An introduction to research in criminology in global and local contexts, addressing debates related to crime, deviance and social transformation from a sociological viewpoint.
The paper addresses a wide range of crime-related topics from a sociological viewpoint. We will problematise "crime" as a social phenomenon and interrogate social meanings attributed to criminal activity. The paper will familiarise students with historical and current debates related to crime and deviance and introduce them to research in criminology in both global and local contexts. With particular reference to the Sociology programme at the University of Otago, this paper serves as a useful primer for many of the papers that are offered at the 200- and 300-levels.
|Paper title||Crime, Deviance and Social Transformation|
|Teaching period||Semester 2 (On campus)|
|Domestic Tuition Fees (NZD)||$955.05|
|International Tuition Fees||Tuition Fees for international students are elsewhere on this website.|
- Schedule C
- Arts and Music
- Suitable for undergraduate students interested in criminology from the viewpoint of disciplines such as sociology, social work, law, history, psychology and politics.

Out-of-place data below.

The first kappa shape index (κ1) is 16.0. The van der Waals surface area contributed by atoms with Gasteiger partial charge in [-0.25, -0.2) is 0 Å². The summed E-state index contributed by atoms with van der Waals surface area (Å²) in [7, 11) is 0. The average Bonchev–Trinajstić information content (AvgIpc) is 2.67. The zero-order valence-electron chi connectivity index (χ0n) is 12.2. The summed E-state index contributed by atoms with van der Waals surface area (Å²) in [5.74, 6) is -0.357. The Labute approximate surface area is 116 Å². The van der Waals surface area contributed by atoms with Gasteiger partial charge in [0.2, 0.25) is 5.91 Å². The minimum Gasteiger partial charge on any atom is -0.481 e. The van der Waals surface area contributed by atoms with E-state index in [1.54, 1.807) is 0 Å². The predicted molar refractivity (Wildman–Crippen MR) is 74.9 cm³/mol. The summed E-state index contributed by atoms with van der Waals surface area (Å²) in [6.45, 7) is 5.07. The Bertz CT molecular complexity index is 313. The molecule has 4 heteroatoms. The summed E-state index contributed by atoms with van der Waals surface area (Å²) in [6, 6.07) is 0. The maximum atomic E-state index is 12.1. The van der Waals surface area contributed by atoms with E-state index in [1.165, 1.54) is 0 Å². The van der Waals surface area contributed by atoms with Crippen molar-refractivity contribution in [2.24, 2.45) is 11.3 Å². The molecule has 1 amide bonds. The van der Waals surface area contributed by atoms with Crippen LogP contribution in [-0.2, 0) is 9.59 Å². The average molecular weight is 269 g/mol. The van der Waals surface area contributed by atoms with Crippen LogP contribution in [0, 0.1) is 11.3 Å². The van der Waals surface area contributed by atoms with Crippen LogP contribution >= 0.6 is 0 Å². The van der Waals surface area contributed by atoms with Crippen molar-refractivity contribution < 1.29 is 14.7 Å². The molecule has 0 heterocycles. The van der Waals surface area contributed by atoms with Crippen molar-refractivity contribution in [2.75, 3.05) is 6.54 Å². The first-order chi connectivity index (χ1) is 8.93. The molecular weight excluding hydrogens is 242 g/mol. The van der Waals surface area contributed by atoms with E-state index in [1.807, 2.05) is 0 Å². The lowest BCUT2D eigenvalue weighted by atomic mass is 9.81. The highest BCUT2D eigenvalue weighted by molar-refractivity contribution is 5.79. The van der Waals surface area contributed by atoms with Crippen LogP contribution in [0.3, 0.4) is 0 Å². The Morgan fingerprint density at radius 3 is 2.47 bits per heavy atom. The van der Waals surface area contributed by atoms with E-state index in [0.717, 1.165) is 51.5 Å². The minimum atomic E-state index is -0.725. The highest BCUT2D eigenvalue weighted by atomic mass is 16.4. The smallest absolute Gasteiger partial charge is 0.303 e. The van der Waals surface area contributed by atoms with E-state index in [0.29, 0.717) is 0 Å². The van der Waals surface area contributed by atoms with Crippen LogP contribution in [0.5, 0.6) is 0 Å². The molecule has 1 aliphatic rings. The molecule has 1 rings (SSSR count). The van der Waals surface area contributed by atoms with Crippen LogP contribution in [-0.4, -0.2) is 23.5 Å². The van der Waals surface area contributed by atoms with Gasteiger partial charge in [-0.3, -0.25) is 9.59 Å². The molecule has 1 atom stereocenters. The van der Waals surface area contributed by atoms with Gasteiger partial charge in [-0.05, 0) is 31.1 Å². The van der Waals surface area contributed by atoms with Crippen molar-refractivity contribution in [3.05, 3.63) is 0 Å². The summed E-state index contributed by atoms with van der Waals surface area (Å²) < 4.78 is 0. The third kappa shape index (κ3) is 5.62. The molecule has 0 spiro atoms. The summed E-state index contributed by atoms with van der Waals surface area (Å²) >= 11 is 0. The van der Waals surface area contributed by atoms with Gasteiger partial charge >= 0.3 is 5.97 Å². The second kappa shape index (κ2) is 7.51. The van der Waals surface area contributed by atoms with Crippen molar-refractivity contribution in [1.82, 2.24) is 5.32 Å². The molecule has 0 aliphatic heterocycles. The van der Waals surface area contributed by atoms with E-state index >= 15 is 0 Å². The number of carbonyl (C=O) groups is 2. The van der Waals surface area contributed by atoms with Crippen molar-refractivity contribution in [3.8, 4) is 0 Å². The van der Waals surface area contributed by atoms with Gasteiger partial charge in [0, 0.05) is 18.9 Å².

- More information link
View more information on Sociology, Gender Studies and Criminology's website
- Teaching staff
Course Co-ordinator: Dr Fairleigh Gilmour
- Paper Structure
The paper covers crime knowledge, crime types and differential experiences of crime and justice. It explores the sociology of crime and deviance; then moves to critical approaches that examines crime, victimization and criminalization in terms of class, gender and race.
- Teaching Arrangements
- Two 50-minute lectures per week
One 50-minute tutorial per week
White, Rob, Haines, Fiona and Asquith, Nicole L. (2017). Crime & Criminology. Oxford University Press: Melbourne.
Stanley, Elizabeth; Bradley, Trevor and Monod de Froidville, Sarah (2022). The Aotearoa Handbook of Criminology. Auckland University Press: Auckland.
Supplementary reading material will be made available on Blackboard or placed on reserve at the Central Library.
- Graduate Attributes Emphasised
- Global perspective, Communication, Critical thinking, Self-motivation.
View more information about Otago's graduate attributes.
- Learning Outcomes
Students who successfully complete the paper will:
- Demonstrate clear understanding of historical conceptions of crime and punishment;
- Understand and be able to apply different theoretical approaches to the study of crime;
- Understand alternative perspectives on criminal justice; such as decolonising, feminist and critical approaches.